You’ve said that prayer is an important part of your life. What role did prayer play for you in your preparation for the role and in your playing of the role?
Prayer for me is like the oxygen of the soul. It helps me to see things with clarity, especially when I’m under a lot of pressure and I have a lot of projects and things going on and problems. If I don’t have those moments of silence in prayer, I just go crazy. It gives me the strength I need just to keep walking, and so when I’m facing temptation, I can be victorious; otherwise, if I don’t have the strength, I will completely fail. And so prayer for me is one of the most important things in my life. It’s the center of my life; it carries me. In anything that I do, I always want to start with a prayer so I can at least try to do my best and ask God to help me to become a better person, a better son, a better brother, a better friend, a better business partner, a better everything, and become the person He wants me to be.

Verástegui on playing a hero:
Anácleto González Flores, one of the Mexican heroes, is a true inspirational role model for me and called the Mexican Gandhi because he was a peacemaker. When he found out that the government wanted to take away the religious freedom, he, in a very wise way, started defending [religious freedom] but with peaceful means; he was against fighting back with violence. He was a man who was not just talking but actually gave his life, and the last words that came out of his mouth in real life were “Viva Cristo Rey.” In the movie you just hear his words of love and forgiveness, which actually were there too in real life. He forgave the people who killed him.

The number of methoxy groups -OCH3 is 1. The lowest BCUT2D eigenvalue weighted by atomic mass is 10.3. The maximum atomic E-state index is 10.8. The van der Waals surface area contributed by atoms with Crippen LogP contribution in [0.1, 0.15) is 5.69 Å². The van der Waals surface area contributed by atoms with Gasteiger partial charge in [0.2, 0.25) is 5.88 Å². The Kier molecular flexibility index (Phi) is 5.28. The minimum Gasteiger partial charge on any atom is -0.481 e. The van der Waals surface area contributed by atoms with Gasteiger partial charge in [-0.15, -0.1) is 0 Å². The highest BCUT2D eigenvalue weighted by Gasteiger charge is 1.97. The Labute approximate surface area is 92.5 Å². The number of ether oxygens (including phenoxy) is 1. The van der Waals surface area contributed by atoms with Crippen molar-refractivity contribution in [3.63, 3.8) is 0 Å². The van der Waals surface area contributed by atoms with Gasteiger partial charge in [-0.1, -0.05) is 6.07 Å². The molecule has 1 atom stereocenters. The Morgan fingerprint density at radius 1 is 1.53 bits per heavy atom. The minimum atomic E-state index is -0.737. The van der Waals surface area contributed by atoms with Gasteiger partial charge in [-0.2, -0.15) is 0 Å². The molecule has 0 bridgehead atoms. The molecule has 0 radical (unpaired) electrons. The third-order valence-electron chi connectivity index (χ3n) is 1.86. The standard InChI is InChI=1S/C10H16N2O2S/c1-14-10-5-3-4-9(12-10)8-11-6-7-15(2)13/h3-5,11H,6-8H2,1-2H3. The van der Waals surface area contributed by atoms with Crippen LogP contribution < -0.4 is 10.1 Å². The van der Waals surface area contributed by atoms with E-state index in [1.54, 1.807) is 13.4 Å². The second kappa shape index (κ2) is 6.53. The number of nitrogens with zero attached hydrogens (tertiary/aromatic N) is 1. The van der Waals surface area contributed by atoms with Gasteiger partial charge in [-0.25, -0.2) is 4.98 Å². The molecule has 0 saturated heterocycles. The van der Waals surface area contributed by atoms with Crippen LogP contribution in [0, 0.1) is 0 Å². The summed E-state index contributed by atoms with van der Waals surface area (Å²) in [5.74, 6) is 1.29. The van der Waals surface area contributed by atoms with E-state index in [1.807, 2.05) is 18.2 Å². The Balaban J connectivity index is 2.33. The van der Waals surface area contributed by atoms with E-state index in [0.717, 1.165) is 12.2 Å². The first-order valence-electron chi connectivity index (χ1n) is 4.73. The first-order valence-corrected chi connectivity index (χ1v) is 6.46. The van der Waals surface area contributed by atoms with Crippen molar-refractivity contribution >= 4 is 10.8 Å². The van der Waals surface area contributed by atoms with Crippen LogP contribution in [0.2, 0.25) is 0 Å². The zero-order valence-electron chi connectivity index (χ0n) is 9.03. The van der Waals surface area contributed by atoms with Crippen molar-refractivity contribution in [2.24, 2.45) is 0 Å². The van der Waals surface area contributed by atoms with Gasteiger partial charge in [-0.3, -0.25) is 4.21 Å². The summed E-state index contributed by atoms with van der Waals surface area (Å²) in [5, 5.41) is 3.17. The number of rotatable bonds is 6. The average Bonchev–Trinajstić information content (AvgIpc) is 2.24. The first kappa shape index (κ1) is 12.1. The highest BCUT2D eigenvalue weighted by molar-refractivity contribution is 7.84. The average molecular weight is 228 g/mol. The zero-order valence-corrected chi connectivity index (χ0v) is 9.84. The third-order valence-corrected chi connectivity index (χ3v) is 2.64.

For me, it’s a challenge, you know? I think I received more from him than what I gave to him in the movie. He has changed so many people, including my own life, and I hope when people see this film, [they] will learn from all these Mexican martyrs.

His hopes for audiences seeing the film:
My hope is when people see For Greater Glory that they will leave, of course, entertained, but more important, with a spark in their heart and not afraid to be heroes. I hope that they will leave wanting to be a better person, I hope that they will leave wanting to love more and judge less, I hope they will leave inspired to do the right thing, and especially [that they will leave understanding that] there is nothing more beautiful than to fight for something bigger than yourself, and to be willing to die to yourself to serve that cause, religious freedom, and to learn from the mistakes of the past. CD

To read Catholic Digest’s latest in-depth interview with Verástegui, and more coverage of the film, see the June/July issue of Catholic Digest. For more material from Catholic Digest’s interview not featured in the print issue, click here.

To read Catholic Digest’s 2008 interview with Verástegui, click here.

To learn more about the film, visit ForGreaterGlory.com.

To read more interviews from this film click here.

Managing Editor Julie Rattey

Julie Rattey is a Boston-based writer and editor. She is the author of If I Grew Up in Nazareth, available from 23rdPublications.com.